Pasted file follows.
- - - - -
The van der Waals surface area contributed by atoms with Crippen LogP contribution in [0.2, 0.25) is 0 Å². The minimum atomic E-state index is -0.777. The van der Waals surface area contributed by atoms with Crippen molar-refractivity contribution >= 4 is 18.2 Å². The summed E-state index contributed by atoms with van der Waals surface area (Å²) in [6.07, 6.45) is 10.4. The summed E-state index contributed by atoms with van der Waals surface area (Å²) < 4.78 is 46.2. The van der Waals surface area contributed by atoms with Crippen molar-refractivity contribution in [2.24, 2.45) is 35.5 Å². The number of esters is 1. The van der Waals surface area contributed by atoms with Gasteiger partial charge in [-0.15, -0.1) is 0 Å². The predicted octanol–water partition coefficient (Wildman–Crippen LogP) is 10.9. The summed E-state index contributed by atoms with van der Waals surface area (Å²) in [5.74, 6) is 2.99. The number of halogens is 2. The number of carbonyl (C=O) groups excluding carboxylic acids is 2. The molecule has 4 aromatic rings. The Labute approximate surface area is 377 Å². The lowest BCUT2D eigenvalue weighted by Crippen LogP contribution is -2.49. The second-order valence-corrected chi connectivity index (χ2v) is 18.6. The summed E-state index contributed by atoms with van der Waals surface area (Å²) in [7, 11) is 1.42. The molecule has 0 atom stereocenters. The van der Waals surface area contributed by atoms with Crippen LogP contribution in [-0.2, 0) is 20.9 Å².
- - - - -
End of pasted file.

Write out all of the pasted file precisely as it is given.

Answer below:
The van der Waals surface area contributed by atoms with Crippen LogP contribution in [0.2, 0.25) is 0 Å². The minimum atomic E-state index is -0.777. The van der Waals surface area contributed by atoms with Crippen molar-refractivity contribution >= 4 is 18.2 Å². The summed E-state index contributed by atoms with van der Waals surface area (Å²) in [6.07, 6.45) is 10.4. The summed E-state index contributed by atoms with van der Waals surface area (Å²) < 4.78 is 46.2. The van der Waals surface area contributed by atoms with Crippen molar-refractivity contribution in [2.24, 2.45) is 35.5 Å². The number of esters is 1. The van der Waals surface area contributed by atoms with Gasteiger partial charge in [-0.15, -0.1) is 0 Å². The predicted octanol–water partition coefficient (Wildman–Crippen LogP) is 10.9. The summed E-state index contributed by atoms with van der Waals surface area (Å²) in [5.74, 6) is 2.99. The number of halogens is 2. The number of carbonyl (C=O) groups excluding carboxylic acids is 2. The molecule has 4 aromatic rings. The Labute approximate surface area is 377 Å². The lowest BCUT2D eigenvalue weighted by Crippen LogP contribution is -2.49. The second-order valence-corrected chi connectivity index (χ2v) is 18.6. The summed E-state index contributed by atoms with van der Waals surface area (Å²) in [7, 11) is 1.42. The molecule has 0 atom stereocenters. The van der Waals surface area contributed by atoms with Crippen LogP contribution in [-0.2, 0) is 20.9 Å².